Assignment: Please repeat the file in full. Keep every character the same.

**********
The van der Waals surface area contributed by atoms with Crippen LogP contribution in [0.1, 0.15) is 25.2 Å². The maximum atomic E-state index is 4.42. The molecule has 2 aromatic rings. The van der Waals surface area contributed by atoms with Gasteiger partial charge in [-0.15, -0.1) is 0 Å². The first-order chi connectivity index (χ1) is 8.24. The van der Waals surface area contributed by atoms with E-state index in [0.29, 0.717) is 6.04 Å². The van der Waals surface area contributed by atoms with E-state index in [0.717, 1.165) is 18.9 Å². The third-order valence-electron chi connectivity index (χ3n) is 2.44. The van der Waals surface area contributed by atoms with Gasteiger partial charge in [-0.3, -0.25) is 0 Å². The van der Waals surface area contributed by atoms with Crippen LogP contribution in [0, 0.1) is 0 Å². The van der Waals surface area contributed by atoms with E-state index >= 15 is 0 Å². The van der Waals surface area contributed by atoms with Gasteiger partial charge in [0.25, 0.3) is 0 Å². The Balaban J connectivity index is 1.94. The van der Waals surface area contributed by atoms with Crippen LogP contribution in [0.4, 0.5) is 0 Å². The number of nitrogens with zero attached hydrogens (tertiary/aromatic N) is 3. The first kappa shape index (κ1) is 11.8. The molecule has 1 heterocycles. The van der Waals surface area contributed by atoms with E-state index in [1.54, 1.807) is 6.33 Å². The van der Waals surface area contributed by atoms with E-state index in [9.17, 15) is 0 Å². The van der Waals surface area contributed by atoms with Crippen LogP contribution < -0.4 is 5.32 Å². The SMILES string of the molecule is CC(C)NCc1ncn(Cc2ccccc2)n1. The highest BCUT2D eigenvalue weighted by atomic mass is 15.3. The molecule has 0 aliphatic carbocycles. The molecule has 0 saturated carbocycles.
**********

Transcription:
The van der Waals surface area contributed by atoms with Crippen LogP contribution in [0.1, 0.15) is 25.2 Å². The maximum atomic E-state index is 4.42. The molecule has 2 aromatic rings. The van der Waals surface area contributed by atoms with Gasteiger partial charge in [-0.15, -0.1) is 0 Å². The first-order chi connectivity index (χ1) is 8.24. The van der Waals surface area contributed by atoms with E-state index in [0.29, 0.717) is 6.04 Å². The van der Waals surface area contributed by atoms with E-state index in [0.717, 1.165) is 18.9 Å². The third-order valence-electron chi connectivity index (χ3n) is 2.44. The van der Waals surface area contributed by atoms with Gasteiger partial charge in [-0.3, -0.25) is 0 Å². The van der Waals surface area contributed by atoms with Crippen LogP contribution in [0, 0.1) is 0 Å². The van der Waals surface area contributed by atoms with E-state index >= 15 is 0 Å². The van der Waals surface area contributed by atoms with Gasteiger partial charge in [0.25, 0.3) is 0 Å². The Balaban J connectivity index is 1.94. The van der Waals surface area contributed by atoms with Crippen LogP contribution in [0.4, 0.5) is 0 Å². The number of nitrogens with zero attached hydrogens (tertiary/aromatic N) is 3. The first kappa shape index (κ1) is 11.8. The molecule has 1 heterocycles. The van der Waals surface area contributed by atoms with E-state index in [1.54, 1.807) is 6.33 Å². The van der Waals surface area contributed by atoms with E-state index in [9.17, 15) is 0 Å². The van der Waals surface area contributed by atoms with Crippen LogP contribution < -0.4 is 5.32 Å². The SMILES string of the molecule is CC(C)NCc1ncn(Cc2ccccc2)n1. The highest BCUT2D eigenvalue weighted by atomic mass is 15.3. The molecule has 0 aliphatic carbocycles. The molecule has 0 saturated carbocycles.